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riding fixie with flat pedals?

Bacteria ManBacteria Man Posts: 61
edited September 2010 in Commuting general
I'm considering flipping my flop and learning to ride fixie instead of SS in this horrible weather (soggy cantilevers have not filled me with confidence when trying to stop). However, I don't like the idea of being locked onto the pedals in case something goes wrong and I have to bail. Is it a bad idea to used fixed wheel with flat pedals?

Posts

  • CraggersCraggers Posts: 185
    If your planning on using your legs to slow down then it's a bad idea... especially in the wet. A decent set of toe clips should do the trick.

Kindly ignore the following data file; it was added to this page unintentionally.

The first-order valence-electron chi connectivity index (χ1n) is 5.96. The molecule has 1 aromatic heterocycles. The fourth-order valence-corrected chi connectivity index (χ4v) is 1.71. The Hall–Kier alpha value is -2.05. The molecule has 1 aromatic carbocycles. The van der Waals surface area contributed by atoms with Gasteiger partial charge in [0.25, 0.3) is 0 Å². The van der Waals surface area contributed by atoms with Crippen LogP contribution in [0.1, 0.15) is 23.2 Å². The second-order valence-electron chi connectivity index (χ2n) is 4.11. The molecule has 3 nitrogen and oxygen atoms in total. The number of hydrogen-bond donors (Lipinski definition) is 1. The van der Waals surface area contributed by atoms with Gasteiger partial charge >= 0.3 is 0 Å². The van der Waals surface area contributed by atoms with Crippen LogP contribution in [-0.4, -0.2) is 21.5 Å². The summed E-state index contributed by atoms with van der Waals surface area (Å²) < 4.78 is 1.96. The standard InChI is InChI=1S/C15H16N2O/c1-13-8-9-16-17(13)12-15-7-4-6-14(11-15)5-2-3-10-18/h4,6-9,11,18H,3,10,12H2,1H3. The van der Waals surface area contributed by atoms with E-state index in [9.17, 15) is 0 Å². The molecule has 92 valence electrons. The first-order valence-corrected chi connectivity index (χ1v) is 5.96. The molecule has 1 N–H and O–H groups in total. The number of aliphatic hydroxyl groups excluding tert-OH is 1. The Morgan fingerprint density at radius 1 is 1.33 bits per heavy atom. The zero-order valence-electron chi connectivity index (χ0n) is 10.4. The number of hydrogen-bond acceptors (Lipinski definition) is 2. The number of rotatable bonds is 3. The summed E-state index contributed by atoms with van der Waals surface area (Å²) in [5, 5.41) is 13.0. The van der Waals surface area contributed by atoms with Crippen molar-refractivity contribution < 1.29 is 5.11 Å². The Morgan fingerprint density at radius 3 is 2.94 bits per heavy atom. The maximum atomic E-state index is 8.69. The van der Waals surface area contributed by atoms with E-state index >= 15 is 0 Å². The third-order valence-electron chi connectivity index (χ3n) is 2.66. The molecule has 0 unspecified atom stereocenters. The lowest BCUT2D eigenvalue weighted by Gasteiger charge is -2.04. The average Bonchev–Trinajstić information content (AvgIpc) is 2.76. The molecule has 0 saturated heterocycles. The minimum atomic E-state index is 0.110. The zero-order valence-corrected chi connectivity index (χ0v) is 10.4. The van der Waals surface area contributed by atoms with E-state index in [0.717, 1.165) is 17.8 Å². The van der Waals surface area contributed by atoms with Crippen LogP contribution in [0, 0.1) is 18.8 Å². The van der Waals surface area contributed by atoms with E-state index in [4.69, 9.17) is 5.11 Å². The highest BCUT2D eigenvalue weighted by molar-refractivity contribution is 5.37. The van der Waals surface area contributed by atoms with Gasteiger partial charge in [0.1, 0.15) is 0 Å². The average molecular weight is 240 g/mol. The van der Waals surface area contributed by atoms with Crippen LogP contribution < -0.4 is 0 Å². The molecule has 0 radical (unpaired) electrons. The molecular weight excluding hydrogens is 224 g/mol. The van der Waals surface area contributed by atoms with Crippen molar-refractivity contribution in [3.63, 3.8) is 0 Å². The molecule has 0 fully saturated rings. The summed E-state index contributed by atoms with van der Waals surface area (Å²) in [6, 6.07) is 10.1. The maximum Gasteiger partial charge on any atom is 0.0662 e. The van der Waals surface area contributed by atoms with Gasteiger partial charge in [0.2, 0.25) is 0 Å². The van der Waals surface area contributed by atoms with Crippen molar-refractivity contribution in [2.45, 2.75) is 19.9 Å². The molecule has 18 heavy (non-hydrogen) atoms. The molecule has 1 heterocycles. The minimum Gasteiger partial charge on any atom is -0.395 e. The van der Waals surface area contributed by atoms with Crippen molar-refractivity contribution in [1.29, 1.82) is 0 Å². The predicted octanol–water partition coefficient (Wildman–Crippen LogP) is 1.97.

Though if you're gonna use toe clips you might as well go clipless. With a litttle practice you'll be able to get your foot unclipped faster than you would be able to get it out of a toe clip.
  • nicklousenicklouse Posts: 50,675 Lives Here
    if you have brakes or a brake no probs.
    "Do not follow where the path may lead, Go instead where there is no path, and Leave a Trail."
    Parktools :?:SheldonBrown
  • i rode fixed for a year without clips - ok as long as you hace brakes and cycle at a moderate pace and don't over do it with speed.... however...... since switching going clipless, i could never go back. You will need to learn how to unclip with the pedals moving as you cannot coast and be careful if you have toe-overlap.
  • cougiecougie Posts: 22,512
    I would say no - and not even if you have brakes.